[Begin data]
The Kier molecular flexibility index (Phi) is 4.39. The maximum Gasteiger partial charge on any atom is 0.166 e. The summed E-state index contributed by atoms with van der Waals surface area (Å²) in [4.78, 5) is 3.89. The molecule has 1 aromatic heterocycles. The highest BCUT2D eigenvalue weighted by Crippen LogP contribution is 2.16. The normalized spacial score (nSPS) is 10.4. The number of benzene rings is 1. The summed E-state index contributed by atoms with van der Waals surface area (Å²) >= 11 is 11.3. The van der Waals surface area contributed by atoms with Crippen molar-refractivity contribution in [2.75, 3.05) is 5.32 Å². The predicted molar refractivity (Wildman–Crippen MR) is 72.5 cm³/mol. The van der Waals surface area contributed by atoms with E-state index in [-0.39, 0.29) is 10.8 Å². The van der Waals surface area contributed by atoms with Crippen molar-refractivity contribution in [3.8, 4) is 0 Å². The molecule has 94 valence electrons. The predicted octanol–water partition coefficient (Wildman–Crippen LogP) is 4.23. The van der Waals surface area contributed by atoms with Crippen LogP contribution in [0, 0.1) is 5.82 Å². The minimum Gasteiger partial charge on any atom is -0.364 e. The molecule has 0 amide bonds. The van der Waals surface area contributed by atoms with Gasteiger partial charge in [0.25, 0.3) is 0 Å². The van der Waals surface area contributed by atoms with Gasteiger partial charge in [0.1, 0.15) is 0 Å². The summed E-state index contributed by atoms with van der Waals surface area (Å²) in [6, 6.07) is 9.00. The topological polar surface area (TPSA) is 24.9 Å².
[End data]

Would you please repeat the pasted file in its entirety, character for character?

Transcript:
The Kier molecular flexibility index (Phi) is 4.39. The maximum Gasteiger partial charge on any atom is 0.166 e. The summed E-state index contributed by atoms with van der Waals surface area (Å²) in [4.78, 5) is 3.89. The molecule has 1 aromatic heterocycles. The highest BCUT2D eigenvalue weighted by Crippen LogP contribution is 2.16. The normalized spacial score (nSPS) is 10.4. The number of benzene rings is 1. The summed E-state index contributed by atoms with van der Waals surface area (Å²) >= 11 is 11.3. The van der Waals surface area contributed by atoms with Crippen molar-refractivity contribution in [2.75, 3.05) is 5.32 Å². The predicted molar refractivity (Wildman–Crippen MR) is 72.5 cm³/mol. The van der Waals surface area contributed by atoms with E-state index in [-0.39, 0.29) is 10.8 Å². The van der Waals surface area contributed by atoms with Crippen molar-refractivity contribution in [3.8, 4) is 0 Å². The molecule has 94 valence electrons. The predicted octanol–water partition coefficient (Wildman–Crippen LogP) is 4.23. The van der Waals surface area contributed by atoms with Crippen LogP contribution in [0, 0.1) is 5.82 Å². The minimum Gasteiger partial charge on any atom is -0.364 e. The molecule has 0 amide bonds. The van der Waals surface area contributed by atoms with Gasteiger partial charge in [0.25, 0.3) is 0 Å². The van der Waals surface area contributed by atoms with Gasteiger partial charge in [0.1, 0.15) is 0 Å². The summed E-state index contributed by atoms with van der Waals surface area (Å²) in [6, 6.07) is 9.00. The topological polar surface area (TPSA) is 24.9 Å².